Title: Autonomy and Choices

Abstract: There is support for tying individuals’ autonomy to their making of choices in the correct way without regard to the outcomes of acting on those choices.  John Christman, for example, argues that autonomy refers to the effective ability to form intentions to act but does not depend on the successful completion of the chosen actions.  His concern is that personal autonomy should not be hostage to those random events over which an individual has no control.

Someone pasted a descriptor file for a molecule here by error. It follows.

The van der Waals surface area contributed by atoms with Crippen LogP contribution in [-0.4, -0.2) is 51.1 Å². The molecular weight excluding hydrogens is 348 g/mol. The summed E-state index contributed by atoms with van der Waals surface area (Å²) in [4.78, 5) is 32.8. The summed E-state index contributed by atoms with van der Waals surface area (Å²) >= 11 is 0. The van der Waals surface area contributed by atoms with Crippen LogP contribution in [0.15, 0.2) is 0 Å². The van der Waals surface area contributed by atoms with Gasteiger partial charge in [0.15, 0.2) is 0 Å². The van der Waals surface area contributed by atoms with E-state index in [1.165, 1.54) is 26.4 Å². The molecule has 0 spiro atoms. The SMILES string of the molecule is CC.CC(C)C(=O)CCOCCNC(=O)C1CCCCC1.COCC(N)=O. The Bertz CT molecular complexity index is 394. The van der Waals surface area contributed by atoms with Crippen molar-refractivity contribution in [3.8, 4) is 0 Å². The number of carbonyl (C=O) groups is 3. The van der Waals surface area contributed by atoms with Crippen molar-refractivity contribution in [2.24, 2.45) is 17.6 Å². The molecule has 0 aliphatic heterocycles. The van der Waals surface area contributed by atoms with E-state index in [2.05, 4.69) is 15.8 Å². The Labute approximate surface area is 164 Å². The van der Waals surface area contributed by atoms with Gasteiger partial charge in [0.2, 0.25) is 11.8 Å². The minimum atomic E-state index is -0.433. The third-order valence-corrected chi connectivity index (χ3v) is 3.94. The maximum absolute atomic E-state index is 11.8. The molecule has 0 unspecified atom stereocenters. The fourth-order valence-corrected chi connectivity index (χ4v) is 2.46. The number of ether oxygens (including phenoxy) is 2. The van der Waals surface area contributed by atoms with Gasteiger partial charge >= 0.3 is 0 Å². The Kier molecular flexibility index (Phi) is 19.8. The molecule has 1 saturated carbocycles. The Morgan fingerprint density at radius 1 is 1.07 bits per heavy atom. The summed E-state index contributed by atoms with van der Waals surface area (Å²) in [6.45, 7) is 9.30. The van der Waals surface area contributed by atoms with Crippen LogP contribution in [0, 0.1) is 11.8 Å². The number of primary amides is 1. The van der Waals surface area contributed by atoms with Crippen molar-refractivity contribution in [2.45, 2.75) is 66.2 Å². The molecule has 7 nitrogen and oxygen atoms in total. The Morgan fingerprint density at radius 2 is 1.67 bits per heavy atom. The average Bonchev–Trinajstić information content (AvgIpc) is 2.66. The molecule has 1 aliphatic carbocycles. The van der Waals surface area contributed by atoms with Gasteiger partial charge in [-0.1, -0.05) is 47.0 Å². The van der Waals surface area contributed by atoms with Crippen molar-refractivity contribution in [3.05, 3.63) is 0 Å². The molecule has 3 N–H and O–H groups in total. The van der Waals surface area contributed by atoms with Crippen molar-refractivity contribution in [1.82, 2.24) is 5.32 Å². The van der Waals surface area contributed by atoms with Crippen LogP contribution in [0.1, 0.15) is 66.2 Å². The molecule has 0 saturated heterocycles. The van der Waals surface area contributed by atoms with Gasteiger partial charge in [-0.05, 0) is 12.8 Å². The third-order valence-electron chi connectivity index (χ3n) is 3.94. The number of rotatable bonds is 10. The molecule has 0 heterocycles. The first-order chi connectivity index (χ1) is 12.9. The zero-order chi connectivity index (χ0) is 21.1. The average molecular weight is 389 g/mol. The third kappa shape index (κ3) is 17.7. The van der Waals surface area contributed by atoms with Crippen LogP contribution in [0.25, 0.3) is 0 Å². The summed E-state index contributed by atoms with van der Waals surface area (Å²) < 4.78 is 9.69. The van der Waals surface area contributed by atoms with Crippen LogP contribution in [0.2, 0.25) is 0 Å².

Those random events, however, can stop a person ruling her life, thus vitiating autonomy.  There is an assumption in Christman’s argument that enough choices will be successfully acted on to support an argument for autonomy if the choices are appropriately made.  I will argue that this emphasis on choices with the assumption of successful actions should be reversed.  A stronger approach for the measure of autonomy is to emphasise the success of actions and assume that choices have been made.

Presenter: Christiaan van Oeveren, HDR candidate in the School of Historical and Philosophical Inquiry